He praised the yeshivah system, noting that the public school system would “have probably collapsed by now” if all New York City children tried to attend the public school. “We have to work with [the private schools], we don’t see them as our adversaries,” he said. “It’s another reason why the voucher program would make a lot of sense [for] parents…sending their kids to a school where they feel they’ll get the best education, and that should be what’s on your mind…And if our private schools in New York are giving a better education than public schools, then it is your right as a New Yorker to want to send there and to have access to that.”
Additionally, Patzer hopes to gain Council funds into programs that would benefit children and inspire them. He would push for funding for community centers that would be safe places for children to go to after school to study and play. “This is an investment in our kids that will always pay dividends,” he said. He also knows, from personal experience, that city department outreach programs to neighborhood youth can build bridges and mutual understanding.
When meeting with a police officer through the NYPD Explorers program for students, Patzer said the officer “taught me from a very young age what police have to go through to keep our communities safe. He gave me an entirely different outlook on the police department.” Programs such as those can ease the tensions between communities and police, and encourage young people to consider jobs in their communities.
He is staunchly opposed to the defund the police movement; he personally knows many people who moved from Brooklyn out of fear. “Officers are afraid to engage, officers are afraid to do their job,” he warned. “The NYPD really needs more funding and to hire more people. Because if you order Uber Eats and you call 911, your food will almost certainly get to you first. We need to hire more officers so we can respond to these calls,” he said.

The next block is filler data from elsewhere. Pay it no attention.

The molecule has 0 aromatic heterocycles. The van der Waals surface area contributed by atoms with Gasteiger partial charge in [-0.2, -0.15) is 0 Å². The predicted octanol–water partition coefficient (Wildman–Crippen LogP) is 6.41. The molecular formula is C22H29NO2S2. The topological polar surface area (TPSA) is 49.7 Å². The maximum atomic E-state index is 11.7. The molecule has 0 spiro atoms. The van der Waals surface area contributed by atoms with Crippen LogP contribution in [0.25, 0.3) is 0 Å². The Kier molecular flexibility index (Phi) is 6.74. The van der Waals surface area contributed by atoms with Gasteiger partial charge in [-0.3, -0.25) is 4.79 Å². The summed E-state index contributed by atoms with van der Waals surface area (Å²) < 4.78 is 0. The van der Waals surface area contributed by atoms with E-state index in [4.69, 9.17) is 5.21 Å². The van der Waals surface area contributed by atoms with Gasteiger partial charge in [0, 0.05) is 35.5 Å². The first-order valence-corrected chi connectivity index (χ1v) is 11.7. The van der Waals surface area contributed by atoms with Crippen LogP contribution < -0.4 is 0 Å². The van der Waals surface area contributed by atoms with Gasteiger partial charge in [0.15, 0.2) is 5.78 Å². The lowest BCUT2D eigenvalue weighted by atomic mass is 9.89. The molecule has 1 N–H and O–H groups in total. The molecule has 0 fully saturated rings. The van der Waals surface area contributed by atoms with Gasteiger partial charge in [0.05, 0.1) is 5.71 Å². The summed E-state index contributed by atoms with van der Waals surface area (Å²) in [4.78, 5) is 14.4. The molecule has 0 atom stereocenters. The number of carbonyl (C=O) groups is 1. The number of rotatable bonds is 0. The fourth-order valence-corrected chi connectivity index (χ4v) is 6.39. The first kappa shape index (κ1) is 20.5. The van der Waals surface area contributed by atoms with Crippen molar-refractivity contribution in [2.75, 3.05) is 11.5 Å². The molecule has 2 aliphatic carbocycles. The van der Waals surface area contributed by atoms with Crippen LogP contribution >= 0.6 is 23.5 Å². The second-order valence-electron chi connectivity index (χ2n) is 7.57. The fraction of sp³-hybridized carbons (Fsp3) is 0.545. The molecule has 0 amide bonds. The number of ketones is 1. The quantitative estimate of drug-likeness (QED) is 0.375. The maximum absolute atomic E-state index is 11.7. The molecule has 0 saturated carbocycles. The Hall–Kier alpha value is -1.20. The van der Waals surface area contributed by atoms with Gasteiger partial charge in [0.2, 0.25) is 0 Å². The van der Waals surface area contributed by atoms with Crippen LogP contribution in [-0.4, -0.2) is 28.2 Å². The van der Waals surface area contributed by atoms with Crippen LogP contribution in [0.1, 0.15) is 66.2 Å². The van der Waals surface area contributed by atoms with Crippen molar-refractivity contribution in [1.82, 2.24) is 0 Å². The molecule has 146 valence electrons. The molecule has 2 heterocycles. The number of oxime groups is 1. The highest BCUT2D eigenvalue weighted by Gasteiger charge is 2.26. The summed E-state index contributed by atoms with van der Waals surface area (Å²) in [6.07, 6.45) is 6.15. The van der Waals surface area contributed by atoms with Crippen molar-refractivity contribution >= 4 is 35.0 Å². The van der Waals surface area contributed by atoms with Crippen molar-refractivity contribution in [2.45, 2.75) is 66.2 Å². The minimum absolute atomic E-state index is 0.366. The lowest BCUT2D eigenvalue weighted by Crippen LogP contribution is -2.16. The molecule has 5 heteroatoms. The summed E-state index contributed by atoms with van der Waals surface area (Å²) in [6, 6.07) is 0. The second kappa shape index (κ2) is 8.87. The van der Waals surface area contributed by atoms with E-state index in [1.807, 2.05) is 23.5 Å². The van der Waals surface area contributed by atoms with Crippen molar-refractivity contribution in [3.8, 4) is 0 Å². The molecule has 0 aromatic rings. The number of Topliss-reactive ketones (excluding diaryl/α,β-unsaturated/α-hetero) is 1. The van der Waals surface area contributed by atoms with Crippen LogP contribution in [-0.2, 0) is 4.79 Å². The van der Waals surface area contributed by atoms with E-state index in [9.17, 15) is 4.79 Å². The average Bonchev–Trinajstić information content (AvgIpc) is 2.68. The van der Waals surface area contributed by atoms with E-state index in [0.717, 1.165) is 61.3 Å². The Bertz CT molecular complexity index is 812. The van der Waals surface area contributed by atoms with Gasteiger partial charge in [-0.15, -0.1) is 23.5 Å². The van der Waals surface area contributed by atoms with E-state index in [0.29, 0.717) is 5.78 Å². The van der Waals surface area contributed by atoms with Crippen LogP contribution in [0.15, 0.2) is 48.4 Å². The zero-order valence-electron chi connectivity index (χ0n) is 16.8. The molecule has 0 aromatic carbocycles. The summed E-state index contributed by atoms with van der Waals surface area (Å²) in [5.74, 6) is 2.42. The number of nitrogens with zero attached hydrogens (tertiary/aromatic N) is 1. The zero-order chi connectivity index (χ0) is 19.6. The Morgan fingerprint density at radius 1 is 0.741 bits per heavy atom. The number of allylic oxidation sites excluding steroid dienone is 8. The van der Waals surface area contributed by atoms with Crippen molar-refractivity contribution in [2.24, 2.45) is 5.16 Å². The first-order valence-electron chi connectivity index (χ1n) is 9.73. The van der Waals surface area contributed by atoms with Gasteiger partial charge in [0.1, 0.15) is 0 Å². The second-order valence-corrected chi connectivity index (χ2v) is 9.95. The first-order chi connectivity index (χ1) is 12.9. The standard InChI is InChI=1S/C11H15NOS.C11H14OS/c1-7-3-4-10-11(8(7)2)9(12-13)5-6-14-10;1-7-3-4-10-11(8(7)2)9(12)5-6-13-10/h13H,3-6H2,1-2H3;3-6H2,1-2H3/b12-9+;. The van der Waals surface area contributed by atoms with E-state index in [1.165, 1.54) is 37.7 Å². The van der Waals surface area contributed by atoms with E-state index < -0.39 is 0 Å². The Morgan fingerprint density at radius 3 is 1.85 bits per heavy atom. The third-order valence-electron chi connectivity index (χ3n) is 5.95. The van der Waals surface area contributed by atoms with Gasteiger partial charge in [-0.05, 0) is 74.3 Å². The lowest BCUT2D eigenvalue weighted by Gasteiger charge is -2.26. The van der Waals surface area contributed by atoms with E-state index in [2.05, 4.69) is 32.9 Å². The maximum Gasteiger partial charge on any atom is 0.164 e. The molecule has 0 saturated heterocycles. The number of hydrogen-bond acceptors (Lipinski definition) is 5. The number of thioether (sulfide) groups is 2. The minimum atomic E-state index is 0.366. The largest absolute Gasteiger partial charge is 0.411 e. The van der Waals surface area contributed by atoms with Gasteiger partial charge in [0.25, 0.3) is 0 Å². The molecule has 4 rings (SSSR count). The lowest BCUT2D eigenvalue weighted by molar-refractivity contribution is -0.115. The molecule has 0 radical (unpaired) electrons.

Of all the events he held during his campaign, the one he’s especially proud of was the annual holiday toy drive for children in public housing.
“Every year, they give the same toys,” he said. “There’s nothing empowering about it, it’s really just checking a box, they couldn’t afford toys, they got toys, and we’re moving on with our lives, which is a great start. But we wanted to think bigger.”
He and his team created a special giveaway, and invited teachers, engineers, firefighters and police officers to present the children with toys specifically related to those careers, and the children were able to choose a toy based on what they dreamed of being when they grew up. He saw children who might have otherwise been afraid of police excitedly playing with police toys. “Those kids need the most impact and oftentimes, government just checks the box and puts the bandaid on issues and not fixing systematic issues,” Patzer said. “So we made a little bit of a difference.”